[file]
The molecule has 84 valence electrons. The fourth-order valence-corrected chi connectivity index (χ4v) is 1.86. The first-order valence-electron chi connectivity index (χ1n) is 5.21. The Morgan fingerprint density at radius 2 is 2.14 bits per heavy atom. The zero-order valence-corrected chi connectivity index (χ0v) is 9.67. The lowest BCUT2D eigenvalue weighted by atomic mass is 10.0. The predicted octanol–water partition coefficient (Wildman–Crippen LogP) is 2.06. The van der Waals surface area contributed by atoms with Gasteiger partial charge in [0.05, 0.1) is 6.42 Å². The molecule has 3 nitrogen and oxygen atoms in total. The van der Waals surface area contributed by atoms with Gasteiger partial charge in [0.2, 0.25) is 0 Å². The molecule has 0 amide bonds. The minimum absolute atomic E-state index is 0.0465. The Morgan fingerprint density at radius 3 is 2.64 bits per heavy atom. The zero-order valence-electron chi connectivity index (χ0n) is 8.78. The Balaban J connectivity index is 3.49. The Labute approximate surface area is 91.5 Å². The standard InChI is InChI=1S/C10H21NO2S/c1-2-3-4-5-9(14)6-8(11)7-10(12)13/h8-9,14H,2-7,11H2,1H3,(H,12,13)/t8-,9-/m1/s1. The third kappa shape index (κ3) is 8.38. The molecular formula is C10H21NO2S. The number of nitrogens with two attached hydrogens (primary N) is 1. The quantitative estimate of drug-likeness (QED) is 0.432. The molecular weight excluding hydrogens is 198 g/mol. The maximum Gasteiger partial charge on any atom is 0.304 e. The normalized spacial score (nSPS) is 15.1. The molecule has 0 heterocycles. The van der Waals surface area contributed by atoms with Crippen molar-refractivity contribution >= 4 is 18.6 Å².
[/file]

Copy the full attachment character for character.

The molecule has 84 valence electrons. The fourth-order valence-corrected chi connectivity index (χ4v) is 1.86. The first-order valence-electron chi connectivity index (χ1n) is 5.21. The Morgan fingerprint density at radius 2 is 2.14 bits per heavy atom. The zero-order valence-corrected chi connectivity index (χ0v) is 9.67. The lowest BCUT2D eigenvalue weighted by atomic mass is 10.0. The predicted octanol–water partition coefficient (Wildman–Crippen LogP) is 2.06. The van der Waals surface area contributed by atoms with Gasteiger partial charge in [0.05, 0.1) is 6.42 Å². The molecule has 3 nitrogen and oxygen atoms in total. The van der Waals surface area contributed by atoms with Gasteiger partial charge in [0.2, 0.25) is 0 Å². The molecule has 0 amide bonds. The minimum absolute atomic E-state index is 0.0465. The Morgan fingerprint density at radius 3 is 2.64 bits per heavy atom. The zero-order valence-electron chi connectivity index (χ0n) is 8.78. The Balaban J connectivity index is 3.49. The Labute approximate surface area is 91.5 Å². The standard InChI is InChI=1S/C10H21NO2S/c1-2-3-4-5-9(14)6-8(11)7-10(12)13/h8-9,14H,2-7,11H2,1H3,(H,12,13)/t8-,9-/m1/s1. The third kappa shape index (κ3) is 8.38. The molecular formula is C10H21NO2S. The number of nitrogens with two attached hydrogens (primary N) is 1. The quantitative estimate of drug-likeness (QED) is 0.432. The molecular weight excluding hydrogens is 198 g/mol. The maximum Gasteiger partial charge on any atom is 0.304 e. The normalized spacial score (nSPS) is 15.1. The molecule has 0 heterocycles. The van der Waals surface area contributed by atoms with Crippen molar-refractivity contribution >= 4 is 18.6 Å².